STEM Success for Women Case Studies   

Empowering Educators to Recruit and Retain More Women in STEM/CTE

Highlights from 4 of the 10 case studies:

Find out how 10 community colleges finally moved the needle in one year or less. These new case studies are in 10 different career pathways ranging from Cybersecurity to Automotive Technology. Schools include Rural, Urban, Hispanic-Serving Institutions and Historically Black Colleges and Universities. 5 of the case studies include role model profiles of female program graduates.

"In a year’s time, we had increased female enrollment in our IT & CS Department from 149 to 226 female students and male enrollment had also increased from 751 to 1009 male students. Since then, it has grown organically and blossomed into something that our college just does naturally.”

Broward College, FL

Michelle Levine

Information Technology & Computer Science

Interim District Director of Faculty Development, Broward College, FL

How a Hispanic-Serving Institution Increased Female Enrollment in IT & CS by 77 Women in 1 Year

Urban

Recruitment & Retention Results (Female, Male & URMs)

Includes Role Model Profiles

Information Technology Case Study

Hispanic-Serving Institution

HSI

"There was a big difference in how we recruited for our 1st cohort of Pre-Apprentices—which had no women—and our 2nd cohort that had 7. We  thought it would be a lot easier than it turned out to be."

City College of San Francisco, CA

Monique Forster Pascual

Automotive Pre-Apprenticeship Program

Director of Apprenticeship & Instructional Service Agreements, Workforce Development,

City College of San Francisco, CA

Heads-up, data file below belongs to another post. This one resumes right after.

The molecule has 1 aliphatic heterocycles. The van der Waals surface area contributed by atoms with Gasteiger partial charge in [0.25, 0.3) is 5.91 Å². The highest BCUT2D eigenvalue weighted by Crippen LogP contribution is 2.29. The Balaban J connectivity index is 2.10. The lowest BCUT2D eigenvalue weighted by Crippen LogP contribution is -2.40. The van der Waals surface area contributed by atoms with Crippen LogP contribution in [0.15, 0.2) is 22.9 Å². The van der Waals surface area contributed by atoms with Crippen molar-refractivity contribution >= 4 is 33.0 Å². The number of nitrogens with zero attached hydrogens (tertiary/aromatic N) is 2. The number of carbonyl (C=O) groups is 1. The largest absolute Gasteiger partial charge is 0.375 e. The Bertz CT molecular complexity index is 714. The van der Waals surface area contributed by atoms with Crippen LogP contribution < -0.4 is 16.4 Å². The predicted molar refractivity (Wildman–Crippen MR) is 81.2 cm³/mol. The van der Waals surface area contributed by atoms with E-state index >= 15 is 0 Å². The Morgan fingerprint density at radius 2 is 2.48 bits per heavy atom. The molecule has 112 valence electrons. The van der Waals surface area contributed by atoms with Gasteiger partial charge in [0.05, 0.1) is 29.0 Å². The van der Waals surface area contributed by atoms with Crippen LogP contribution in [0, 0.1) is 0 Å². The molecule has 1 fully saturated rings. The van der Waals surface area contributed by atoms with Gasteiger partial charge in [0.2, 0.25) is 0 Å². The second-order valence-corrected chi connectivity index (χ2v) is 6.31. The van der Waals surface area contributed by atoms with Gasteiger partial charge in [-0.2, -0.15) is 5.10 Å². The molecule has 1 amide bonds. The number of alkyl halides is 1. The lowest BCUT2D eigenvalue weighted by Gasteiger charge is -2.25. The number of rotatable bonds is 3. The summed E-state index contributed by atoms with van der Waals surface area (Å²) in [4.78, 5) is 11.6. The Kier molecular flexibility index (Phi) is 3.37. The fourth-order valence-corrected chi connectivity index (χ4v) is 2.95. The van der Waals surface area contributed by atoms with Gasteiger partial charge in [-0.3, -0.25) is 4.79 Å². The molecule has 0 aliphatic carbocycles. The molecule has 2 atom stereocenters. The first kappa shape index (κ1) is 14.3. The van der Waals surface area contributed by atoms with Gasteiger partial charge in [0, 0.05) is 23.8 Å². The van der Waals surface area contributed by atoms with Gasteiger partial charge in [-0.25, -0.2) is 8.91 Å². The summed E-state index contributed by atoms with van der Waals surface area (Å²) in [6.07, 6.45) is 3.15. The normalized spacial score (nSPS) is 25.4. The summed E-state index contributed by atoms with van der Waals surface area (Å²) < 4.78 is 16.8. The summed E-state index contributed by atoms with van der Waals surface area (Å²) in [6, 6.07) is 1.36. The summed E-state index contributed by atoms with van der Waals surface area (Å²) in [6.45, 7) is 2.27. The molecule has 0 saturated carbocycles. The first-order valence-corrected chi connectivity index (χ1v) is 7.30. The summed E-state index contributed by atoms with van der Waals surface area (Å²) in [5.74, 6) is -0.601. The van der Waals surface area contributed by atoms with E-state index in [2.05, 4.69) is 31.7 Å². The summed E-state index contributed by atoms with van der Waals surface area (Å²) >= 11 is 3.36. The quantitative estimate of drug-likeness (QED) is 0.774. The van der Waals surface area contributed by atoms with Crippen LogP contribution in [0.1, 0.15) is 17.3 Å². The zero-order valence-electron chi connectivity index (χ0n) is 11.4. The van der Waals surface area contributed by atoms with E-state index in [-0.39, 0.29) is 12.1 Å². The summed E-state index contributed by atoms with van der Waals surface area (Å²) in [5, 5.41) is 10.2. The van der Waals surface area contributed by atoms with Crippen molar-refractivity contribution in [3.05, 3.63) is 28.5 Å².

How CCSF’s Automotive Pre-Apprenticeship Program Went from 0 to 7 Women in 2.5 Months

Urban

Recruitment & Retention Results (Female & URMs)

Automotive Technology Case Study

Includes Role Model Profiles

"We now have more women in the program than we thought would be possible. We were able to go from only 1 female student to 15 in an Emerging Technologies course the very next semester after the training. A year later, we awarded almost half of our 43 Video Game Design & Development certificates to women. In fact, we're one of the programs that actually got off Perkins' Naughty List for not having enough women represented in the program because we were able to start meeting our goals."

Athens Technical College, GA

Mark Evans

Emerging Technologies Program

Program Chair and Instructor, Emerging Technologies, Athens Technical College, GA

How a Program Chair Increased Female Enrollment by 82% with Zero Budget 

Serving Rural & Urban Counties

Recruitment Results (Female & Male)

Emerging Technologies Case Study

"We recruited 9 new women to Welding in only 4 weeks after participating in a WomenTech Educators Training. Before the training, if we had 3 women in  Welding it was like hitting a homerun."

Milwaukee Area Technical College, WI

Sue Silverstein

Welding Technical Diploma and AAS Programs

Welding Instructor, School of Technical & Applied Sciences, Milwaukee Area Technical College, Oak Creek, WI

9 Women Enrolled in Welding in Only 4 Weeks:

How MATC Finally Moved the Needle 

Urban

Recruitment & Retention Results (Female)

Welding Case Study

Includes Role Model Profiles

The Institute for Women in Trades, Technology & Science (IWITTS) has been helping educators nationwide close the gender gap for women and girls in technology since 1994. IWITTS provides tools, resources, and professional development for educators to help them broaden female participation in STEM and CTE programs where they are underrepresented. 


To discuss what type of professional development would be the best fit for your school, region or state please Contact Us. Visit our website at www.iwitts.org

About IWITTS

The National Online WomenTech (NOW) Project is funded by The Advanced Technological Education Program from The National Science Foundation - Grant no. 1400531. Any opinions, findings, and conclusions or recommendations expressed in this material are those of the author(s) and do not necessarily reflect the views of the National Science Foundation.

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